Lake Host program
Lake Association representatives shared current and planned-for coverage at boat ramps, including the days and hours of existing and future shifts.
Silver Lake – To date, Silver Lake has summer weekend coverage only from 6 am to 6 pm, usually paid. Ben Dexter noted that, beginning in July, the SLA will add Fridays from 6 am – 6 pm. The association would also like to add more hours on weekdays.
Skatutakee Lake – For the last 4 years, the LSA has been fully staffed from 6 am – 6 pm on Saturdays and Sundays. Eight of these hours each day are fully paid through NH Lakes; the remainder are filled by volunteers. Otherwise, every weekday, they try to cover at least the early morning and evening hours so that coverage is 7 days of the week throughout the summer. Currently they have 14 volunteers and 3 paid Lake Hosts. This additional paid Lake Host will increase the Association’s costs but not excessively.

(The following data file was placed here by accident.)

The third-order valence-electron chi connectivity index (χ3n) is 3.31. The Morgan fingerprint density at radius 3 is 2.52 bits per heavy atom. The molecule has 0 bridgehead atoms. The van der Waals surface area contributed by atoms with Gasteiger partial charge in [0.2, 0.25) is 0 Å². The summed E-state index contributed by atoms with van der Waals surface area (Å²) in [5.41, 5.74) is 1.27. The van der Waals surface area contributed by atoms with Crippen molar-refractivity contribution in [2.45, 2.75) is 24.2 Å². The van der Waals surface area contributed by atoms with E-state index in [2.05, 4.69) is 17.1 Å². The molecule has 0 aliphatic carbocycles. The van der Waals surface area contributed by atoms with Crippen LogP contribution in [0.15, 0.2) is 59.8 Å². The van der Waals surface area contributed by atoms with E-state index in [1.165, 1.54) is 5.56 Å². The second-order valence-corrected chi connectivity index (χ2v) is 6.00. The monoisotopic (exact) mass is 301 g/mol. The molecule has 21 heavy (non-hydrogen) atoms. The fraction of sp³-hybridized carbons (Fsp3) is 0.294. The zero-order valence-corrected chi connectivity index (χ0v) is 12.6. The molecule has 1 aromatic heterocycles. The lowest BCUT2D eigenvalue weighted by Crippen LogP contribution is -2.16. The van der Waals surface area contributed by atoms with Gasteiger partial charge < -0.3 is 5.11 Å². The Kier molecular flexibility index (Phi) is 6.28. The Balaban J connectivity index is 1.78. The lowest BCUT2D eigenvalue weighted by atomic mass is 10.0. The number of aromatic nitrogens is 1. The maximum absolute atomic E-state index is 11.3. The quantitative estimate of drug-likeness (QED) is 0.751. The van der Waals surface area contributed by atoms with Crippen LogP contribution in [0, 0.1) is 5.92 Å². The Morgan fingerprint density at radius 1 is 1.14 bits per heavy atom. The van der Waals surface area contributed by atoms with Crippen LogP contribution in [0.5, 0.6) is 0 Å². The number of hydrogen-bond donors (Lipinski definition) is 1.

Harrisville Pond – Les LaMois, Pegg Monahan and Sarah Kendall noted they have weekend coverage, with shifts from 9 am – 1 pm and 1 pm – 5pm. Any expanded hours are likely to be Thursday and Friday afternoons. The challenge is recruiting volunteers when boat traffic is very light. Sarah Kendall commented that the town beach, Sunset Beach, presents unique dynamic compared to the other lakes and other lake association communities. Having so many absentee property owners also makes it difficult to attract volunteers.
Attendees shared how they’ve attracted volunteers over the years and gained buy-in from property owners in their communities.
Silver Lake Association has an annual newsletter, FB page and website, as well as bulletin boards at the end of Eastside and Westside Roads and at the boat ramp. Ben Dexter noted that they do what they can to stop by and converse with the Lake Hosts during slower shifts to keep them engaged.